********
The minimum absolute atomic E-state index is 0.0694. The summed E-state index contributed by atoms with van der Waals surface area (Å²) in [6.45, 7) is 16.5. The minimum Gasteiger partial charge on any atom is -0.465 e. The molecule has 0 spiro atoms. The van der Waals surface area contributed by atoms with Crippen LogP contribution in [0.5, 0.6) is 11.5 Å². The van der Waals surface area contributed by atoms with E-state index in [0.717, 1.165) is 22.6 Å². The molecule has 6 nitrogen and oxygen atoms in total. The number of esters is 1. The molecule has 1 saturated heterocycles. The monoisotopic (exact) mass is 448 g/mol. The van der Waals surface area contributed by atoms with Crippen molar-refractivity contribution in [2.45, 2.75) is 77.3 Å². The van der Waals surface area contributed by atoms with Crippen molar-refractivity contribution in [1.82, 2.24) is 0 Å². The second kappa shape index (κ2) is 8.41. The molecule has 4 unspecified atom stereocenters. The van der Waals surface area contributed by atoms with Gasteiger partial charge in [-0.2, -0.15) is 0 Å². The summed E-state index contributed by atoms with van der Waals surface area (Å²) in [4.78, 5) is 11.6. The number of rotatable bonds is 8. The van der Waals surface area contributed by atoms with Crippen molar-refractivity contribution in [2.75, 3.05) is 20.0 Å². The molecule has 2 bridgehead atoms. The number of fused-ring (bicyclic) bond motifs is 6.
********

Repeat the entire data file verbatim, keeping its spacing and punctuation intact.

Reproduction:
The minimum absolute atomic E-state index is 0.0694. The summed E-state index contributed by atoms with van der Waals surface area (Å²) in [6.45, 7) is 16.5. The minimum Gasteiger partial charge on any atom is -0.465 e. The molecule has 0 spiro atoms. The van der Waals surface area contributed by atoms with Crippen LogP contribution in [0.5, 0.6) is 11.5 Å². The van der Waals surface area contributed by atoms with E-state index in [0.717, 1.165) is 22.6 Å². The molecule has 6 nitrogen and oxygen atoms in total. The number of esters is 1. The molecule has 1 saturated heterocycles. The monoisotopic (exact) mass is 448 g/mol. The van der Waals surface area contributed by atoms with Crippen molar-refractivity contribution in [2.45, 2.75) is 77.3 Å². The van der Waals surface area contributed by atoms with Crippen molar-refractivity contribution in [1.82, 2.24) is 0 Å². The second kappa shape index (κ2) is 8.41. The molecule has 4 unspecified atom stereocenters. The van der Waals surface area contributed by atoms with Gasteiger partial charge in [-0.2, -0.15) is 0 Å². The summed E-state index contributed by atoms with van der Waals surface area (Å²) in [4.78, 5) is 11.6. The number of rotatable bonds is 8. The van der Waals surface area contributed by atoms with Crippen molar-refractivity contribution in [2.75, 3.05) is 20.0 Å². The molecule has 2 bridgehead atoms. The number of fused-ring (bicyclic) bond motifs is 6.